The blood moon was visible from Europe, Russia, Africa, the Middle East, and much of Asia and Australia though clouds blocked out the moon in some places.
“If you were standing on the moon in this eclipse, you would see the sun and then the earth would come in the way and blot out the sun”, said Fabian.
For those in North America, several scientific organizations will offer livestreams of the celestial event.
The longest lunar eclipse of this century will coincide with Mars’ closest approach to Earth in 15 years on Friday.
“The moon usually turns a deep, dark red because it is illuminated by light that has passed through the Earth’s atmosphere and has been bent back towards the moon by refraction”, the British Royal Observatory explained. You can tune it at the eclipse timings and watch the entire event without any interruptions. The moon passed in front of the sun, casting a 70-mile-wide shadow. The phenomenon should last till 2:43 AM IST on July 28.
Blood moon in Taiwan’s night sky.
A “super blue blood moon” rises during a total lunar eclipse as seen from Quezon City, Philippines on Jan 30 this year. It wasn’t visible in the US, but it could be seen from places like South America, Africa, the Middle East and Central Asia.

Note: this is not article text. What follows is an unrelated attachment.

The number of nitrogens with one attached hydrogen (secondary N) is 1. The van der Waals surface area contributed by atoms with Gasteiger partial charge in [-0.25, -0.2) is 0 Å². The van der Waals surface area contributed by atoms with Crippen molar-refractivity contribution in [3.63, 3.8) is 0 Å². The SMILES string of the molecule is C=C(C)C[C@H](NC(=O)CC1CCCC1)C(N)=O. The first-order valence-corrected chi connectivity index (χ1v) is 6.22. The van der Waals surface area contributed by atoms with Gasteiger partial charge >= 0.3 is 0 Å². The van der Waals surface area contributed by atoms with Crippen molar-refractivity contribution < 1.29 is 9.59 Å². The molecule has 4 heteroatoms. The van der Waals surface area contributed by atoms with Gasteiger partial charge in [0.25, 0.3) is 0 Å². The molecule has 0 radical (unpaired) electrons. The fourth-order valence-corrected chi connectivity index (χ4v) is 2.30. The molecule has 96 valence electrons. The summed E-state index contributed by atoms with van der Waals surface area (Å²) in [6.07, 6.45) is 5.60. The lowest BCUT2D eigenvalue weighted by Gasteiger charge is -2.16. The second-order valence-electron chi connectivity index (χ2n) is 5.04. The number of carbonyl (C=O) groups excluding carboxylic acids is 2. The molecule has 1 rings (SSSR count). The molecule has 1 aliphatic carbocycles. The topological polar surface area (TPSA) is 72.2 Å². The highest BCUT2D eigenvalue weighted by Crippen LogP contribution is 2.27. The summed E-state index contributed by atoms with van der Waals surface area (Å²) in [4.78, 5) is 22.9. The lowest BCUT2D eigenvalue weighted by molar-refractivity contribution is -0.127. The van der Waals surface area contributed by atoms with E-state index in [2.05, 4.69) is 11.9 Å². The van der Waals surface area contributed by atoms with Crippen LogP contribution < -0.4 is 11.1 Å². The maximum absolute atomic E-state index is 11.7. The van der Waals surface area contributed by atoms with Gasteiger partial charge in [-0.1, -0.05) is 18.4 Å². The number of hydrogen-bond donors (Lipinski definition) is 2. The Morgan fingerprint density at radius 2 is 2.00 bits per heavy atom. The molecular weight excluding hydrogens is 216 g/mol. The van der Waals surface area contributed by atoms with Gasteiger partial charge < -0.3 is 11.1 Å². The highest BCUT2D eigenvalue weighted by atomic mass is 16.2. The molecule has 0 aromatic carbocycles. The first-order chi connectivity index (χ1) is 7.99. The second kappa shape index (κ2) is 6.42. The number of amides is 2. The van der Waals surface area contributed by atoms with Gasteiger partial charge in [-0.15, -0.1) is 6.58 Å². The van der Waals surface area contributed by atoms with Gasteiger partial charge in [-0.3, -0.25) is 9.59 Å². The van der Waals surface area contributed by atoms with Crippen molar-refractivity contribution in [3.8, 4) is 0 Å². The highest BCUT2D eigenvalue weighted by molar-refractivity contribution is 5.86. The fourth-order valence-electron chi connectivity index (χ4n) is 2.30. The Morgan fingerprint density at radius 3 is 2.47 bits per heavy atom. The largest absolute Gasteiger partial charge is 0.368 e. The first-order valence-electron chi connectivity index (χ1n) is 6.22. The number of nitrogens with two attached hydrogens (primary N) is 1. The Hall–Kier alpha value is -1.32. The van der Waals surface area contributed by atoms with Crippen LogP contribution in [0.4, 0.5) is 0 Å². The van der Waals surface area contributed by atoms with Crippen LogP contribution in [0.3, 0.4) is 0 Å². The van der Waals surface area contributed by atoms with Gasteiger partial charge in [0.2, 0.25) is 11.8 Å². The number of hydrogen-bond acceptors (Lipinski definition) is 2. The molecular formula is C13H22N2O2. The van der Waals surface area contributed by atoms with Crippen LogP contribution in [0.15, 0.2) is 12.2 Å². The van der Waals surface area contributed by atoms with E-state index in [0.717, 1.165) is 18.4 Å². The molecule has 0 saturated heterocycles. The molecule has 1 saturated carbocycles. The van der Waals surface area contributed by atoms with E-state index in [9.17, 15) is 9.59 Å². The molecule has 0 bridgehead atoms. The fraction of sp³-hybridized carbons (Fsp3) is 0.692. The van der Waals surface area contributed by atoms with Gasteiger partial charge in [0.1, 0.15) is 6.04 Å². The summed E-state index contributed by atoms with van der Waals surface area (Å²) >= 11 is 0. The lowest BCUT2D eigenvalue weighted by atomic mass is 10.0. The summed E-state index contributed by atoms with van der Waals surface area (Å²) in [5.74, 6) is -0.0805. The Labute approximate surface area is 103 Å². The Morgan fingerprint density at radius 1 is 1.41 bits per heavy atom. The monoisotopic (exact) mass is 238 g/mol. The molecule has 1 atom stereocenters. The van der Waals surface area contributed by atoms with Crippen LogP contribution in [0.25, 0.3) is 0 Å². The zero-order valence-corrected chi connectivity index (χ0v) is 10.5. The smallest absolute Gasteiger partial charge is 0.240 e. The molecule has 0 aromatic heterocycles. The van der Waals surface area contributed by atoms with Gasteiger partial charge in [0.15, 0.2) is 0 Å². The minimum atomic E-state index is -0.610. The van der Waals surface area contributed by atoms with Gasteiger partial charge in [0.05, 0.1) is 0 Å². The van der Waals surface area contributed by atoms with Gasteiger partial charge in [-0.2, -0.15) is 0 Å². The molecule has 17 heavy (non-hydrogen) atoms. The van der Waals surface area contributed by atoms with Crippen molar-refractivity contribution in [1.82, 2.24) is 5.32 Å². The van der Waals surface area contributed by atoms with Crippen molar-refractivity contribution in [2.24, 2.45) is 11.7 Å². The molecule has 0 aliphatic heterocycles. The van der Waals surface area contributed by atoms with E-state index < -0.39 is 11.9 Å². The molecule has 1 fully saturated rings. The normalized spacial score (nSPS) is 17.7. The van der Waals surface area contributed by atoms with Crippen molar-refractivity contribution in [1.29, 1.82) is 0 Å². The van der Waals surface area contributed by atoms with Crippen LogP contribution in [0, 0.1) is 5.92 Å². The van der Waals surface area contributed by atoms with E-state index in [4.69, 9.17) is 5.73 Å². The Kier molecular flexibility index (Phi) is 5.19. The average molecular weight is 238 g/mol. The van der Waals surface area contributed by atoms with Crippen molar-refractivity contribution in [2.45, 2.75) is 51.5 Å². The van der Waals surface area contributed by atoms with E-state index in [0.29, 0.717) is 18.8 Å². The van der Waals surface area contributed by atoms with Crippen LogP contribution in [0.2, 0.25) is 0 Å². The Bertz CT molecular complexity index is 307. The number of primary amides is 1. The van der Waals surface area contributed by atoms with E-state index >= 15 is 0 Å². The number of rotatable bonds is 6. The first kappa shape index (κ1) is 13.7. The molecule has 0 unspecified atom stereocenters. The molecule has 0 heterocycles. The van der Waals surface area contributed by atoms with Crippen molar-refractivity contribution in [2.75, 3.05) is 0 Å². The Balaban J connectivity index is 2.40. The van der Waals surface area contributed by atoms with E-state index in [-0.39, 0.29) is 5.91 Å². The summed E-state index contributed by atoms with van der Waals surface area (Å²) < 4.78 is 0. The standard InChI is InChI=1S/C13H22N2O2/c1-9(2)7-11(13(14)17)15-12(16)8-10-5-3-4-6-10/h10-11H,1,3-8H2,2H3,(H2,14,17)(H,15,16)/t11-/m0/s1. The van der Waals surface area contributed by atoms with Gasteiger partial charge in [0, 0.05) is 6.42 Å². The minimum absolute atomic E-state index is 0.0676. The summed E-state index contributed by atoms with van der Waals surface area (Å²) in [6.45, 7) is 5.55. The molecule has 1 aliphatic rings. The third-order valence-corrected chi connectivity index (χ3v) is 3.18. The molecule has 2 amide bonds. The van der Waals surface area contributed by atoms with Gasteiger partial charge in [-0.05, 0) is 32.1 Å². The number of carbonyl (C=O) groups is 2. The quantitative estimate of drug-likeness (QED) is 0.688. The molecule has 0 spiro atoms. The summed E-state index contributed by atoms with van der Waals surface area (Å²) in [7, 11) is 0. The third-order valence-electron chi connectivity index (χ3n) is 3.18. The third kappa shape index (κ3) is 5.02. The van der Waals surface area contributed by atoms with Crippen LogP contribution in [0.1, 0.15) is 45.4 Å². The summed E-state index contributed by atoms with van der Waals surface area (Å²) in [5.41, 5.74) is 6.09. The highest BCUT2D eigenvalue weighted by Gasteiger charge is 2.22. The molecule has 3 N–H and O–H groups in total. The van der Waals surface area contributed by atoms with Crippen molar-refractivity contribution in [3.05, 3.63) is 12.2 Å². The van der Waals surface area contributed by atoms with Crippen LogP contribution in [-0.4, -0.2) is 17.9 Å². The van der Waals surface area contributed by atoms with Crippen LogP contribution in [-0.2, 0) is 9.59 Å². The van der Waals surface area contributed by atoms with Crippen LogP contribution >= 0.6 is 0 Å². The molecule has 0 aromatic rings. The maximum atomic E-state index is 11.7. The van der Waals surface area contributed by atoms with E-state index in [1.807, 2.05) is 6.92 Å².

As we get ready to witness a total lunar eclipse today (July 27), here’s a photo throwback to the rare supermoon total lunar eclipse of September 28, 2015. The planetarium has organised a “Moon Carnival” for people in the national capital to watch the eclipse, PTI reported.
There is quite a long wait until the next lunar eclipse which happens on January 21, 2019.
The next such lunar eclipse won’t be until 2123.
It’s a stunningly rare chance to witness what star-gazers call a micro-blood moon.
Yesterday morning’s blood moon was at its peak from 3.30am and lasted until 5.13am, appearing completely red. – AFP A man looks at the moon eclipse through a telescope over Copacabana Fortress in Rio de Janeiro, Brazil.
Scientists say there are three types of lunar eclipses: total, partial and penumbral.
While Mars will be overhead for people in central Chile, South African and Australia, it will be low in the southern sky for those watching in the United States and Europe.